Confidential communication.

The executor argues that the attorney who drafted the will was improperly allowed to testify as to statements made by the testator during the drafting of the will. It is contended that such testimony violates the attorney-client privileged communication rule.[10] If this objection is a valid one, the construction given the will as expressing the established intent of the testator would be fatally weakened for it rests in no inconsiderable measure upon the testimony of the lawyer who drafted the will as to statements made by the testator *192 when the will was prepared. However, this court has several times held that communications between an attorney and a client concerning a last will and testament, the transactions which led to the execution of the will, and the circumstances surrounding the execution of the will, do not enjoy the status of privileged communications after the client's death in a suit between the testator's heirs, devisees, legatees or other parties who claim through him.[11]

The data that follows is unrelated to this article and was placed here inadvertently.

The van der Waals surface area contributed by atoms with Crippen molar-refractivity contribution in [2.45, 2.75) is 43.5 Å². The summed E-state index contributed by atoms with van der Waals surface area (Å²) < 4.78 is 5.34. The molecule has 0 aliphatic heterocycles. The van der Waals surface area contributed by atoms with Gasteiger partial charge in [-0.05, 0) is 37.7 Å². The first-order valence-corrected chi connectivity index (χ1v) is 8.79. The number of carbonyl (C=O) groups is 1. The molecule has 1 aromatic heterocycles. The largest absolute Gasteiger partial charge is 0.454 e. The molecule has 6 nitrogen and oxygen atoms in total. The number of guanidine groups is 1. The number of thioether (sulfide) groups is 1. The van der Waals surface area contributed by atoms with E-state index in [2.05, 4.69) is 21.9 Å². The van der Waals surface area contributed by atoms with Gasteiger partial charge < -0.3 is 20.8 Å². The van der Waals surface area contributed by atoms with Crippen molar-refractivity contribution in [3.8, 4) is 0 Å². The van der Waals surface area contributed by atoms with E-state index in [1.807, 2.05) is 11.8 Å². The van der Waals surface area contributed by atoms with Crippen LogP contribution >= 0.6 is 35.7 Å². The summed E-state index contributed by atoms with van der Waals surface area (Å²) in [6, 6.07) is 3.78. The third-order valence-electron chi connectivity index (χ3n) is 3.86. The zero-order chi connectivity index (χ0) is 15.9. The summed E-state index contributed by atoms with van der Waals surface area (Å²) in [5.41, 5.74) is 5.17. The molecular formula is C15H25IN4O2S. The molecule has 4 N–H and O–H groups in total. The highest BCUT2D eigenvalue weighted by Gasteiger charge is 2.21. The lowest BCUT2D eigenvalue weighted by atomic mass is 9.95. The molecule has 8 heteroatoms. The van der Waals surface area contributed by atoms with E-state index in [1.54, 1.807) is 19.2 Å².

While the disagreement here is between the executor and a named legatee under the will, the outcome of this suit will be determinative of whether the property in question passes to the specific legatee, who is the petitioner here, or to the residual legatee. So the petition for construction of the will involves the respective rights of the specific and the residual legatee. As such, it clearly comes within the exception above noted and the testimony of the attorney as to statements made to him by the testator are admissible on the question of intent, once such extrinsic evidence became admissible. The trial court must be affirmed in holding that extrinsic evidence, including the testimony of the attorney who drafted the will, was admissible as to the intent of the testator. The trial court must be reversed in not accepting what such extrinsic evidence, uncontradicted and uncontroverted, clearly established as to such intent of the testator.